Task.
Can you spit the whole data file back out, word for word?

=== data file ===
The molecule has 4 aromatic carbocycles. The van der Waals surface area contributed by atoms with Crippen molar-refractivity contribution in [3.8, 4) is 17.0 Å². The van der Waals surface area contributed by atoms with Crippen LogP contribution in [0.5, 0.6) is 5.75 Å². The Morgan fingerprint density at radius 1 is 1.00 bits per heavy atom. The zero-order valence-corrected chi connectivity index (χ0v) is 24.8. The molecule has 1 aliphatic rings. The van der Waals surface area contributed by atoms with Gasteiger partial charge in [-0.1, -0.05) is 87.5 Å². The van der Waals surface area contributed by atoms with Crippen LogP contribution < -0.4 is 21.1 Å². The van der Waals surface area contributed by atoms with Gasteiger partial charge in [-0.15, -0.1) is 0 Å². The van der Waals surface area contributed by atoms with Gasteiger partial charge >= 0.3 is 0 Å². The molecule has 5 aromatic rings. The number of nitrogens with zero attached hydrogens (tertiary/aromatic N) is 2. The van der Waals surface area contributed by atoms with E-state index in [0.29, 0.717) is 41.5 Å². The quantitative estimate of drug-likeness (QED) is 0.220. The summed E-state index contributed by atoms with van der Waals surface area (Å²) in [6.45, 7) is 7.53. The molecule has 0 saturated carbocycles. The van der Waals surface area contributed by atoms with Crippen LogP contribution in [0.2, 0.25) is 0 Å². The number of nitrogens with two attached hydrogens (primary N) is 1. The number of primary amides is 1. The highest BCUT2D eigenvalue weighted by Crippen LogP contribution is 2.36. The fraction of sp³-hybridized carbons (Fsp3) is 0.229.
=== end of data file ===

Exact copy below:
The molecule has 4 aromatic carbocycles. The van der Waals surface area contributed by atoms with Crippen molar-refractivity contribution in [3.8, 4) is 17.0 Å². The van der Waals surface area contributed by atoms with Crippen LogP contribution in [0.5, 0.6) is 5.75 Å². The Morgan fingerprint density at radius 1 is 1.00 bits per heavy atom. The zero-order valence-corrected chi connectivity index (χ0v) is 24.8. The molecule has 1 aliphatic rings. The van der Waals surface area contributed by atoms with Gasteiger partial charge in [-0.1, -0.05) is 87.5 Å². The van der Waals surface area contributed by atoms with Crippen LogP contribution < -0.4 is 21.1 Å². The van der Waals surface area contributed by atoms with Gasteiger partial charge in [-0.15, -0.1) is 0 Å². The van der Waals surface area contributed by atoms with Gasteiger partial charge >= 0.3 is 0 Å². The molecule has 5 aromatic rings. The number of nitrogens with zero attached hydrogens (tertiary/aromatic N) is 2. The van der Waals surface area contributed by atoms with E-state index in [0.29, 0.717) is 41.5 Å². The quantitative estimate of drug-likeness (QED) is 0.220. The summed E-state index contributed by atoms with van der Waals surface area (Å²) in [6.45, 7) is 7.53. The molecule has 0 saturated carbocycles. The van der Waals surface area contributed by atoms with Crippen LogP contribution in [0.2, 0.25) is 0 Å². The number of nitrogens with two attached hydrogens (primary N) is 1. The number of primary amides is 1. The highest BCUT2D eigenvalue weighted by Crippen LogP contribution is 2.36. The fraction of sp³-hybridized carbons (Fsp3) is 0.229.